Jem falls early despite his adversary’s underdeveloped legs. Da helps him to his feet and ushers him from the arena beneath a snowstorm of betting slips. I rake the sawdust and scatter some fresh. I collect Jem’s tooth and put it in my pocket. When I get home I’ll put it in the jar beneath my bed: the jar labelled there’s no shame in women’s work.

    208 words


  33. Foy
    word count: 209

    “The Dead Belong to the Vulture”

    I know a hunger that compels self-preservation to bend before it. You think it a lie, seeing me this way, Lord of the Spoils.

    That gnawing will push you to chase the warm winds, letting them sustain you as shadows stretch, until below, spirit separates from carrion. Then the descent begins, slow, patient, allowing the sun to soften flesh, and the insects to perform their first rite of oviposition.

    Other beasts, ambling along the road, will take interest, and try to steal away your prize by brute persuasion but that emptiness shackles you to the corpse, bestowing unnatural boldness.

    So was my life before this place.

    How could I not stay? When first I caught the incense of a 100 rotting bodies, some white and blue with lividity, others gray and bleeding fresh, I knew hunger was not a word spoken in the shade of this Coliseum.

    Men, hiding pink flesh inside blinding armor, poked at me, wishing to drive me away from their slain.
    For a time, I would retreat only to circle and come again. They wouldn’t eat it. What god gave them power to deny me my purpose? Persistence and convenience won them over.

    Now they house me here, fat and full, Lord of the Spoils.


  34. The Last to Leave

    Marian is at the entrance with her cardboard suitcase when I get to work. “It’s not Thursday,” I say, but she just stares towards the high fence riddled with windblown plastic. “Why don’t you go inside? They’ll be here tomorrow,” I lie. A faint smile leads her away from me. For her, every day’s Thursday. Marion starts singing and I listen as I sweep.

    Vandals came again last night, taking photos and covering the walls with snippets about ashes, horror, and mortality. A mockery of the brittle photos of classical ruins on the walls.

    Some patients greet me as I pass them. Empty wheelchairs and beds stand a silent vigil in dust laden rooms.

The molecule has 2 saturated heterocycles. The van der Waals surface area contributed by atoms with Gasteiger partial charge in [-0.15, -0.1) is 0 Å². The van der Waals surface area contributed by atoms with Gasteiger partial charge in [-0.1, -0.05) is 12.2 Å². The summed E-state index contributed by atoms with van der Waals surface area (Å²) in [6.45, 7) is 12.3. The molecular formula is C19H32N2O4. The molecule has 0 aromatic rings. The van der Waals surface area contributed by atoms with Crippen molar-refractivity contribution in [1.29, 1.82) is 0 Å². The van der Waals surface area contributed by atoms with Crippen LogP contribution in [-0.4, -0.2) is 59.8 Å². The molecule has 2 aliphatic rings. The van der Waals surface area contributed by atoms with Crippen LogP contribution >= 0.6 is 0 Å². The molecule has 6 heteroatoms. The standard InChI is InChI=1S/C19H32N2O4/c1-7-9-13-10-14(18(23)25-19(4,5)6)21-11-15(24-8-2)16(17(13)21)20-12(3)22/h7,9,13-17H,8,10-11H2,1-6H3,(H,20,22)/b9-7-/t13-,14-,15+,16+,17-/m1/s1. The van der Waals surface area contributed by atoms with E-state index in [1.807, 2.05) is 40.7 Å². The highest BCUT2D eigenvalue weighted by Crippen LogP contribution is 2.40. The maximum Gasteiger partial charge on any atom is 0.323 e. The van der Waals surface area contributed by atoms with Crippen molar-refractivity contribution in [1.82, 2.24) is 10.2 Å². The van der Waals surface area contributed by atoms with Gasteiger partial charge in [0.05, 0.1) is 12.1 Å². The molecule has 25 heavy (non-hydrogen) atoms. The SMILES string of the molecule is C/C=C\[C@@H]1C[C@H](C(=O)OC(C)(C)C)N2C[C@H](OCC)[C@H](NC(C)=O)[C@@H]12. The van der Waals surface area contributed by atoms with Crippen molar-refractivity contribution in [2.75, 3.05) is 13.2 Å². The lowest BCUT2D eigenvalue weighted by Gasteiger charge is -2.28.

Orange and scarlet autumn leaves have blown in through empty windows, mingling with flakes of pale paint peeling from the unkempt walls. This place will not remain like the ruins in the photos. Soon we’ll be reclaimed; the empty concrete shell, Marian, the patients, and me.

    We’ll rest then; our lives no longer bound here, written in peeling paint upon decaying walls. We will become lost memories, an unknown white flare in a photograph.  

    I’m simply waiting for everyone to leave before I lock up one last time.  

    A janitor is always the last to leave.

    Words: 210 http://www.hersenskim.blogspot.com @CarinMarais


  35. Mother Always Said

    210 words

    “My mother was right, always said you’d never amount to much,” snarled Brandon’s mum, attacking his dad yet again. Then she turned on Brandon. “And you,” she jabbed her knife at him, “are going the same way. Do you want to end up like him?”

    Dead end job, doormat husband, crap dad. Brandon left the room.

    When he returned it was to find the ruin of his mother’s body lying arched and empty-eyed on the floor.

    “She was wrong you know,” said his dad as he mopped up. “There is one thing I’m good at and that’s stain removal. Something you’d do well to learn.”

    Brandon shrugged his shoulders, feeling nothing as he followed his father’s instructions for body waste disposal; being a janitor in a morgue obviously taught a man many things.

    When all was done, they toasted their freedom with a silent beer.

    And night after night, Brandon sat down to dinner, trying to ignore his father’s increasingly dissatisfied stare.

    “Your mother was right,” growled his dad eventually. “She always said you’d never amount to much. I bet there’s even a bucket with your name on it.”

    And it was then, as Brandon plunged the knife into his father’s chest, that he realised he was exactly like him.